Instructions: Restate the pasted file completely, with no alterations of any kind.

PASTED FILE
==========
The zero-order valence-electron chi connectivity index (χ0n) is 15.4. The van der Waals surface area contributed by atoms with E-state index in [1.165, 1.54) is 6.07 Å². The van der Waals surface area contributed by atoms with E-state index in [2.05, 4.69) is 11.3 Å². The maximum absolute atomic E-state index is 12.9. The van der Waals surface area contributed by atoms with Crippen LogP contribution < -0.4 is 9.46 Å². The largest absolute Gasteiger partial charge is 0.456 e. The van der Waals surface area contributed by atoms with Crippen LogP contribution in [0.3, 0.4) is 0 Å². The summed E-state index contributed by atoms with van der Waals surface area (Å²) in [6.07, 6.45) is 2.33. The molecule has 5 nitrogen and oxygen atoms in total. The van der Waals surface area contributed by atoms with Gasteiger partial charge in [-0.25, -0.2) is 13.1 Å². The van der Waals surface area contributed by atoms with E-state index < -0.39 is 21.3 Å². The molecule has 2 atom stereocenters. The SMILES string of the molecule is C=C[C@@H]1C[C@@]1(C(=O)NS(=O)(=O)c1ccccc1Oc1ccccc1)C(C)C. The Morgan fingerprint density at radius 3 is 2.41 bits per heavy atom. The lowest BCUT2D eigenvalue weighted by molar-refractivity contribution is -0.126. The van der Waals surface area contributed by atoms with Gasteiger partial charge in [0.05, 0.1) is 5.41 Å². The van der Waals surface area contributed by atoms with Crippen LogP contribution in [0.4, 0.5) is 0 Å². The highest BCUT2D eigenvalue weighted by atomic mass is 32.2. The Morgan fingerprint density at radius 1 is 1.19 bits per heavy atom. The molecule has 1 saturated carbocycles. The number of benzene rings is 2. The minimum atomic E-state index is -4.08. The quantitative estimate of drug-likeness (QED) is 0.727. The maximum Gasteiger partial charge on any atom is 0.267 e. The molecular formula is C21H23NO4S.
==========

The zero-order valence-electron chi connectivity index (χ0n) is 15.4. The van der Waals surface area contributed by atoms with E-state index in [1.165, 1.54) is 6.07 Å². The van der Waals surface area contributed by atoms with E-state index in [2.05, 4.69) is 11.3 Å². The maximum absolute atomic E-state index is 12.9. The van der Waals surface area contributed by atoms with Crippen LogP contribution < -0.4 is 9.46 Å². The largest absolute Gasteiger partial charge is 0.456 e. The van der Waals surface area contributed by atoms with Crippen LogP contribution in [0.3, 0.4) is 0 Å². The summed E-state index contributed by atoms with van der Waals surface area (Å²) in [6.07, 6.45) is 2.33. The molecule has 5 nitrogen and oxygen atoms in total. The van der Waals surface area contributed by atoms with Gasteiger partial charge in [-0.25, -0.2) is 13.1 Å². The van der Waals surface area contributed by atoms with E-state index < -0.39 is 21.3 Å². The molecule has 2 atom stereocenters. The SMILES string of the molecule is C=C[C@@H]1C[C@@]1(C(=O)NS(=O)(=O)c1ccccc1Oc1ccccc1)C(C)C. The Morgan fingerprint density at radius 3 is 2.41 bits per heavy atom. The lowest BCUT2D eigenvalue weighted by molar-refractivity contribution is -0.126. The van der Waals surface area contributed by atoms with Gasteiger partial charge in [0.05, 0.1) is 5.41 Å². The van der Waals surface area contributed by atoms with Crippen LogP contribution in [0.4, 0.5) is 0 Å². The highest BCUT2D eigenvalue weighted by atomic mass is 32.2. The Morgan fingerprint density at radius 1 is 1.19 bits per heavy atom. The molecule has 1 saturated carbocycles. The number of benzene rings is 2. The minimum atomic E-state index is -4.08. The quantitative estimate of drug-likeness (QED) is 0.727. The maximum Gasteiger partial charge on any atom is 0.267 e. The molecular formula is C21H23NO4S.